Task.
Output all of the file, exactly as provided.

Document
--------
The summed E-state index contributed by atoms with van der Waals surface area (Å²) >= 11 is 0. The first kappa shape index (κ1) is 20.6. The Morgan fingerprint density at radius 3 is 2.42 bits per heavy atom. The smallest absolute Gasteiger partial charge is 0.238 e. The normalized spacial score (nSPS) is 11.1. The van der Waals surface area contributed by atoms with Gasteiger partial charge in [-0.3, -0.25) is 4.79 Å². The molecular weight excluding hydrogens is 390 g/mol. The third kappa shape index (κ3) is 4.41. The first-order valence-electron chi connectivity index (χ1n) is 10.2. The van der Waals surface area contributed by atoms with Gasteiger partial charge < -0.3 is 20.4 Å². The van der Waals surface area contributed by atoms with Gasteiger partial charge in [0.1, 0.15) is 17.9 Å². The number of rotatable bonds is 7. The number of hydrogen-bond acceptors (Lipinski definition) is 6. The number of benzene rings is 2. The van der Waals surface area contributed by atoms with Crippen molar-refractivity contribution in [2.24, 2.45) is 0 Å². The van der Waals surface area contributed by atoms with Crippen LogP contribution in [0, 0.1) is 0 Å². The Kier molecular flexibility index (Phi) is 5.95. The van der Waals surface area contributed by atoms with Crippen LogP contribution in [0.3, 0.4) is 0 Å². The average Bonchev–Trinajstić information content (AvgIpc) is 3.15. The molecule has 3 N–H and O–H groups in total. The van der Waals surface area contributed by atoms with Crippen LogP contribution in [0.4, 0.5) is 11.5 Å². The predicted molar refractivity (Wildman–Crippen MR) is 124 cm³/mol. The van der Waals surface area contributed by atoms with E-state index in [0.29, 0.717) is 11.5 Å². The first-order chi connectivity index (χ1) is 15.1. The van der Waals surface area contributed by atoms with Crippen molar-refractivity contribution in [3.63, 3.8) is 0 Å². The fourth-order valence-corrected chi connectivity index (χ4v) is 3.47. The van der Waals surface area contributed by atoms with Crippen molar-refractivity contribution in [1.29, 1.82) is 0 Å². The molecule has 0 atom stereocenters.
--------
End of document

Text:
The summed E-state index contributed by atoms with van der Waals surface area (Å²) >= 11 is 0. The first kappa shape index (κ1) is 20.6. The Morgan fingerprint density at radius 3 is 2.42 bits per heavy atom. The smallest absolute Gasteiger partial charge is 0.238 e. The normalized spacial score (nSPS) is 11.1. The van der Waals surface area contributed by atoms with Gasteiger partial charge in [-0.3, -0.25) is 4.79 Å². The molecular weight excluding hydrogens is 390 g/mol. The third kappa shape index (κ3) is 4.41. The first-order valence-electron chi connectivity index (χ1n) is 10.2. The van der Waals surface area contributed by atoms with Gasteiger partial charge < -0.3 is 20.4 Å². The van der Waals surface area contributed by atoms with Gasteiger partial charge in [0.1, 0.15) is 17.9 Å². The number of rotatable bonds is 7. The number of hydrogen-bond acceptors (Lipinski definition) is 6. The number of benzene rings is 2. The van der Waals surface area contributed by atoms with Crippen molar-refractivity contribution in [2.24, 2.45) is 0 Å². The van der Waals surface area contributed by atoms with Crippen LogP contribution in [0, 0.1) is 0 Å². The Kier molecular flexibility index (Phi) is 5.95. The van der Waals surface area contributed by atoms with Crippen LogP contribution in [0.3, 0.4) is 0 Å². The average Bonchev–Trinajstić information content (AvgIpc) is 3.15. The molecule has 3 N–H and O–H groups in total. The van der Waals surface area contributed by atoms with Crippen LogP contribution in [0.4, 0.5) is 11.5 Å². The predicted molar refractivity (Wildman–Crippen MR) is 124 cm³/mol. The van der Waals surface area contributed by atoms with E-state index in [0.29, 0.717) is 11.5 Å². The first-order chi connectivity index (χ1) is 15.1. The van der Waals surface area contributed by atoms with Crippen molar-refractivity contribution in [3.63, 3.8) is 0 Å². The fourth-order valence-corrected chi connectivity index (χ4v) is 3.47. The van der Waals surface area contributed by atoms with Crippen molar-refractivity contribution in [1.29, 1.82) is 0 Å². The molecule has 0 atom stereocenters.